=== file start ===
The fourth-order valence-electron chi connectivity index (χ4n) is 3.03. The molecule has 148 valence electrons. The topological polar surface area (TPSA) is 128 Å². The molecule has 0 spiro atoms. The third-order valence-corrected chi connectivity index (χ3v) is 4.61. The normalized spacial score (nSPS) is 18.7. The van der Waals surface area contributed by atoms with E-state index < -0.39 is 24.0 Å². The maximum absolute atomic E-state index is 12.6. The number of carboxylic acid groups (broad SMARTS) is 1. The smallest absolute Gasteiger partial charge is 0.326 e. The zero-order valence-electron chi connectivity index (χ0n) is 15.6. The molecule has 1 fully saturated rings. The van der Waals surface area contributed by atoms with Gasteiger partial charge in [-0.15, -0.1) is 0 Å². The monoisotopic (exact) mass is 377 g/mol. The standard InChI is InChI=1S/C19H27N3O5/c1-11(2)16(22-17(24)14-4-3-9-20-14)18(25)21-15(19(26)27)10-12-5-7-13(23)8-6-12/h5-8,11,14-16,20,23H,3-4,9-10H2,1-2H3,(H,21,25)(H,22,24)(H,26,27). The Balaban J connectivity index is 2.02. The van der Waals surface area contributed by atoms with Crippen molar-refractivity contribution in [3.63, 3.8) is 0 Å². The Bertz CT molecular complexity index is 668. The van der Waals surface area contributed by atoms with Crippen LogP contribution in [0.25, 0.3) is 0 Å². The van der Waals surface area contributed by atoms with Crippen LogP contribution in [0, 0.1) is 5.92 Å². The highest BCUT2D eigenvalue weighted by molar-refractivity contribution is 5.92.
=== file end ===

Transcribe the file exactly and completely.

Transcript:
The fourth-order valence-electron chi connectivity index (χ4n) is 3.03. The molecule has 148 valence electrons. The topological polar surface area (TPSA) is 128 Å². The molecule has 0 spiro atoms. The third-order valence-corrected chi connectivity index (χ3v) is 4.61. The normalized spacial score (nSPS) is 18.7. The van der Waals surface area contributed by atoms with E-state index < -0.39 is 24.0 Å². The maximum absolute atomic E-state index is 12.6. The number of carboxylic acid groups (broad SMARTS) is 1. The smallest absolute Gasteiger partial charge is 0.326 e. The zero-order valence-electron chi connectivity index (χ0n) is 15.6. The molecule has 1 fully saturated rings. The van der Waals surface area contributed by atoms with Gasteiger partial charge in [-0.15, -0.1) is 0 Å². The monoisotopic (exact) mass is 377 g/mol. The standard InChI is InChI=1S/C19H27N3O5/c1-11(2)16(22-17(24)14-4-3-9-20-14)18(25)21-15(19(26)27)10-12-5-7-13(23)8-6-12/h5-8,11,14-16,20,23H,3-4,9-10H2,1-2H3,(H,21,25)(H,22,24)(H,26,27). The Balaban J connectivity index is 2.02. The van der Waals surface area contributed by atoms with Crippen molar-refractivity contribution in [3.63, 3.8) is 0 Å². The Bertz CT molecular complexity index is 668. The van der Waals surface area contributed by atoms with Crippen LogP contribution in [0.25, 0.3) is 0 Å². The van der Waals surface area contributed by atoms with Crippen LogP contribution in [0, 0.1) is 5.92 Å². The highest BCUT2D eigenvalue weighted by molar-refractivity contribution is 5.92.